Wanna hear a confession? Sometimes I believe in God despite my beliefs about him.
I know you understand. You have to. I mean, if you’ve ever read the Old Testament, you must understand me. He’s vengeful. He has so many rules you can’t possibly remember them all. He approves of war and has very little to say against slavery. His star disciple in the New Testament prefers us all to be poor and single. He put the bad fruit there but told us not to eat it. (Why did he put it there?!) He told Abraham to do something so impossible I can’t even go there and didn’t let him out of it until the very last second. The FLOOD. I mean, I could go on. Growing up, I heard so many sermons about this God that I could barely see him any other way. I was taught several important tenets: “Die to yourself,” “Live for others,” “Obey no matter what”, and this one – life is not to make us happy, but holy. There are entire books about this, specifically one about marriage. I got so burdened by these concepts, Dad actually asked me once, “Where do you get this idea that whatever is miserable or unpleasant will be God’s plan for you?” Well. See all of the above.
The interesting thing is that I still believe. Sometimes I’ve wondered if I only believe because I’m afraid of him honestly. But, the thing is, my experiential faith is something wholly different than these things – it’s kind. And there is evidence for that in the bible, too. And the kindness has always won me so thoroughly and irrevocably that I could never go back.
Still, the teachings linger. And it’s always given me this conviction that the pursuit of happiness is a sin. When someone says, “Just do what makes you happy,” I flinch. And I look over my shoulder for a church leader to scold them. It’s not right to pursue happiness in your finances, your home, your job, your marriage. Only obedience and constant death to self. It may not make you happy, but it will make you holy.
Confession #2. I pursue it anyway. Relentlessly. And I want it for others.
You know I have been reading L.M. Montgomery’s journals, and the lack of happiness in her life makes me want to crawl through the pages and re-order everything around her until she feels as peaceful and happy as her books always make me feel. Her husband suffers from terrible mental illness, and she occasionally does, too. She worries constantly about her children, her peace of mind anchored in whether or not their lives appear successful, traditional, and near-perfect. She does what she does not want to do – all the time – and takes very little time to do the things that always bring her perfect peace and contentment. For her, a walk in nature did this. And if I could prescribe a life for her, she would have taken a walk like that every. single. day.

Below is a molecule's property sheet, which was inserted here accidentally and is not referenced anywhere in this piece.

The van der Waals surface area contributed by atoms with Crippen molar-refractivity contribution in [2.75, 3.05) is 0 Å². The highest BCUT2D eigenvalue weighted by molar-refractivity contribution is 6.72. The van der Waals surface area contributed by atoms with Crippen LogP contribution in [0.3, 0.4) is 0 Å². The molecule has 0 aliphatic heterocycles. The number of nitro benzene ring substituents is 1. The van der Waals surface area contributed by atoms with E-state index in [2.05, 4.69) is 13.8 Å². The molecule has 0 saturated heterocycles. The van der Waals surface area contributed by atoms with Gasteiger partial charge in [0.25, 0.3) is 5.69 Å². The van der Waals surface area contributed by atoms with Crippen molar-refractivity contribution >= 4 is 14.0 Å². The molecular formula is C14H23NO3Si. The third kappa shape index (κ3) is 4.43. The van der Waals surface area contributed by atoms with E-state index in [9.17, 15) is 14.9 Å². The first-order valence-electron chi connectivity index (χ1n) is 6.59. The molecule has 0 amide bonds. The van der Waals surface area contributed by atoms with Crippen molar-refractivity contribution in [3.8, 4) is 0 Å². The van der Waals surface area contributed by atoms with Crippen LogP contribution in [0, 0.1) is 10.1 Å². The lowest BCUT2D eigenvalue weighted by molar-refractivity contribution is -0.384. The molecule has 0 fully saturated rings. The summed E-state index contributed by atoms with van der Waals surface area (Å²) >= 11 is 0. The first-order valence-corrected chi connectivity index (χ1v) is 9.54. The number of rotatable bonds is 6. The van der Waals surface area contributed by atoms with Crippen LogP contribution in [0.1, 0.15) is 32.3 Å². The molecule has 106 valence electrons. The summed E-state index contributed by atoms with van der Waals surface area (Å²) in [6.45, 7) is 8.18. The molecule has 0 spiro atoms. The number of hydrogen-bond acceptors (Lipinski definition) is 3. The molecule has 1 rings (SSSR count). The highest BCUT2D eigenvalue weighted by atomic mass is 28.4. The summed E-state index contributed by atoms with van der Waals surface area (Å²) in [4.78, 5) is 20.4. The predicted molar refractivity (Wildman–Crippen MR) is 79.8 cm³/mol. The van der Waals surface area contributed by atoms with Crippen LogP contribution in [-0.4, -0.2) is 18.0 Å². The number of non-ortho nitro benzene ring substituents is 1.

And there it is. My own relentless pursuit. I so want her to be happy. And then, at the end of this volume, Montgomery posted a picture of this home. As a minister’s wife, she always lived in a manse. This is the first (and only) house she would ever own. And though she only mentioned it once or twice when she was young, I know it was a dream of hers to own a home. I think it represented the ownership she wanted to feel over her life.
LM Montgomery had a gift. There is a veil between what we see every day and whatever the whole, big picture is. The universe, the plane on which our souls dwell, eternity. And Montgomery could step right up to this veil, so close that she could feel that perfect joy and peace that could only come from an understanding of all things and the belief that in the end, it’s good. And she knew that if she could have just a little more control over her days, her home, her life, then she could remain by the veil much more often. And I believe her. And I wish I could go back and remove certain conventions from her life – the tradition that women had to marry and that there was no need for it to be a great and romantic love; the convention of ministry as a profession, in which a man could be thoroughly screwed up about faith and still preach its tenets every Sunday while no one helped him have faith himself; or the misplaced conviction that your children were there to reflect perfection rather than to live their own messy, questioning journey and be madly loved and supported by you from the beginning to their end.
When I saw the picture of her house, I took in a short and happy breath. Oh thank goodness, I thought, it looks like a place to be happy.
I know from my friend Caroline Starr Rose, that Montgomery won’t find happiness even in this place that looks just made for it. But the feeling was there just the same. It looked like a house that could have been in her stories. And her stories came from her unrelenting belief that happiness was possible even here, no matter how often it eluded her.
If you’d like a theological foundation for the pursuit of happiness, try a search for “gratitude” or “thanksgiving” instead. Those are definitely in there. If you just want to know that you are not alone in the feeling that life is crazy short and sometimes troubling and you just want it to feel more hopeful than hopeless and more joyful than mundane, come find me. I’m right there with you in the pursuit.
Photo courtesy of Shannon at giraffeedays.com